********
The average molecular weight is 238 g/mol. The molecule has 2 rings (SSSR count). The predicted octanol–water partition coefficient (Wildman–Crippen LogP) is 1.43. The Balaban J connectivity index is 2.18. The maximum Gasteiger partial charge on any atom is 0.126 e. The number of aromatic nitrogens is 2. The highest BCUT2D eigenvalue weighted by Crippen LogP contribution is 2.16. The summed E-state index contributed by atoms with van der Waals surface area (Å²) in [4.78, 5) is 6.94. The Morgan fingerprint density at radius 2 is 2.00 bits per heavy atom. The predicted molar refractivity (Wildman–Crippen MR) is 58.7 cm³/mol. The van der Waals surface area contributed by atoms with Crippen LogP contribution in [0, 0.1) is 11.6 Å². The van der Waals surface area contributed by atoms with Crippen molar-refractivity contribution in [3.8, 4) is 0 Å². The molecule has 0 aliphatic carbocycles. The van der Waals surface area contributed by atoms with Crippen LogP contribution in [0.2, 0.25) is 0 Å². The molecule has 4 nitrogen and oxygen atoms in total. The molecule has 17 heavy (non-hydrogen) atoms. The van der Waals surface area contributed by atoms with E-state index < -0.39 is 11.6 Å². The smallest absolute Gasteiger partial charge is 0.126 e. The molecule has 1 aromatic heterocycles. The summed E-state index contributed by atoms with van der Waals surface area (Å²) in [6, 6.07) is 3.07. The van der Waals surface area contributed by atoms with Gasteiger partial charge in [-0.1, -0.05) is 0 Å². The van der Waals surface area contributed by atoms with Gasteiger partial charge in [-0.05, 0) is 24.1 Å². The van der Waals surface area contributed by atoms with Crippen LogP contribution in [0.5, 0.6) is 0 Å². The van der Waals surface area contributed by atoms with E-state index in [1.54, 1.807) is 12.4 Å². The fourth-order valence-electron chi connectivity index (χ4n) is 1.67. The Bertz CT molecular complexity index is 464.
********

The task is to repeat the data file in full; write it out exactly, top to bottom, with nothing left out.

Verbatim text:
The average molecular weight is 238 g/mol. The molecule has 2 rings (SSSR count). The predicted octanol–water partition coefficient (Wildman–Crippen LogP) is 1.43. The Balaban J connectivity index is 2.18. The maximum Gasteiger partial charge on any atom is 0.126 e. The number of aromatic nitrogens is 2. The highest BCUT2D eigenvalue weighted by Crippen LogP contribution is 2.16. The summed E-state index contributed by atoms with van der Waals surface area (Å²) in [4.78, 5) is 6.94. The Morgan fingerprint density at radius 2 is 2.00 bits per heavy atom. The predicted molar refractivity (Wildman–Crippen MR) is 58.7 cm³/mol. The van der Waals surface area contributed by atoms with Crippen LogP contribution in [0, 0.1) is 11.6 Å². The van der Waals surface area contributed by atoms with Crippen molar-refractivity contribution in [3.8, 4) is 0 Å². The molecule has 0 aliphatic carbocycles. The van der Waals surface area contributed by atoms with Crippen LogP contribution in [0.2, 0.25) is 0 Å². The molecule has 4 nitrogen and oxygen atoms in total. The molecule has 17 heavy (non-hydrogen) atoms. The van der Waals surface area contributed by atoms with E-state index < -0.39 is 11.6 Å². The smallest absolute Gasteiger partial charge is 0.126 e. The molecule has 1 aromatic heterocycles. The summed E-state index contributed by atoms with van der Waals surface area (Å²) in [6, 6.07) is 3.07. The van der Waals surface area contributed by atoms with Gasteiger partial charge in [-0.1, -0.05) is 0 Å². The van der Waals surface area contributed by atoms with Gasteiger partial charge in [-0.05, 0) is 24.1 Å². The van der Waals surface area contributed by atoms with Crippen LogP contribution in [0.5, 0.6) is 0 Å². The van der Waals surface area contributed by atoms with E-state index in [1.54, 1.807) is 12.4 Å². The fourth-order valence-electron chi connectivity index (χ4n) is 1.67. The Bertz CT molecular complexity index is 464.